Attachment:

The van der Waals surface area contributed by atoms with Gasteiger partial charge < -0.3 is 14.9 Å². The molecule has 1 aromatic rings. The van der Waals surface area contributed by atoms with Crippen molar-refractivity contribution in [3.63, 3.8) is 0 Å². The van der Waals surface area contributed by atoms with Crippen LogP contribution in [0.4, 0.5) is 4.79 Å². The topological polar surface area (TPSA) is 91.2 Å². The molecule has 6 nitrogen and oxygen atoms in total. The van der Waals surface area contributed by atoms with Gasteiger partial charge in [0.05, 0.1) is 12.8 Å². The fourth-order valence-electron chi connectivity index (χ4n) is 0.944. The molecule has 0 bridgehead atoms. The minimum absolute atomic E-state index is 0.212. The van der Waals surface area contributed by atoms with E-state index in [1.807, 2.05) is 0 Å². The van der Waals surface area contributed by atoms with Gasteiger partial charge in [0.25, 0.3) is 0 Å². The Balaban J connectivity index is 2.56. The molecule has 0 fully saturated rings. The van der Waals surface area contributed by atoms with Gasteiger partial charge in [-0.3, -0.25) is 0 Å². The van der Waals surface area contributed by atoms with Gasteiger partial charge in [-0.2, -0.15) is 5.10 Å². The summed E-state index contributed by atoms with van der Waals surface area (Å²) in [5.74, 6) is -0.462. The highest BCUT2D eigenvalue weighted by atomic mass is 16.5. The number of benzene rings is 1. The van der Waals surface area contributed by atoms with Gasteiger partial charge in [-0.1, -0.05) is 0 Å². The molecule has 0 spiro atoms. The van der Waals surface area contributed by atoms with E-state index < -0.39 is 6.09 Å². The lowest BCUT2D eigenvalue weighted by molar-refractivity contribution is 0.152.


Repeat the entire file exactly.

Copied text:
The van der Waals surface area contributed by atoms with Gasteiger partial charge < -0.3 is 14.9 Å². The molecule has 1 aromatic rings. The van der Waals surface area contributed by atoms with Crippen molar-refractivity contribution in [3.63, 3.8) is 0 Å². The van der Waals surface area contributed by atoms with Crippen LogP contribution in [0.4, 0.5) is 4.79 Å². The topological polar surface area (TPSA) is 91.2 Å². The molecule has 6 nitrogen and oxygen atoms in total. The van der Waals surface area contributed by atoms with Gasteiger partial charge in [0.05, 0.1) is 12.8 Å². The fourth-order valence-electron chi connectivity index (χ4n) is 0.944. The molecule has 0 bridgehead atoms. The minimum absolute atomic E-state index is 0.212. The van der Waals surface area contributed by atoms with E-state index in [1.807, 2.05) is 0 Å². The van der Waals surface area contributed by atoms with Gasteiger partial charge in [0.25, 0.3) is 0 Å². The Balaban J connectivity index is 2.56. The molecule has 0 fully saturated rings. The van der Waals surface area contributed by atoms with Gasteiger partial charge in [-0.3, -0.25) is 0 Å². The van der Waals surface area contributed by atoms with Gasteiger partial charge in [-0.2, -0.15) is 5.10 Å². The summed E-state index contributed by atoms with van der Waals surface area (Å²) in [5.74, 6) is -0.462. The highest BCUT2D eigenvalue weighted by atomic mass is 16.5. The number of benzene rings is 1. The van der Waals surface area contributed by atoms with Gasteiger partial charge in [-0.1, -0.05) is 0 Å². The molecule has 0 spiro atoms. The van der Waals surface area contributed by atoms with E-state index < -0.39 is 6.09 Å². The lowest BCUT2D eigenvalue weighted by molar-refractivity contribution is 0.152.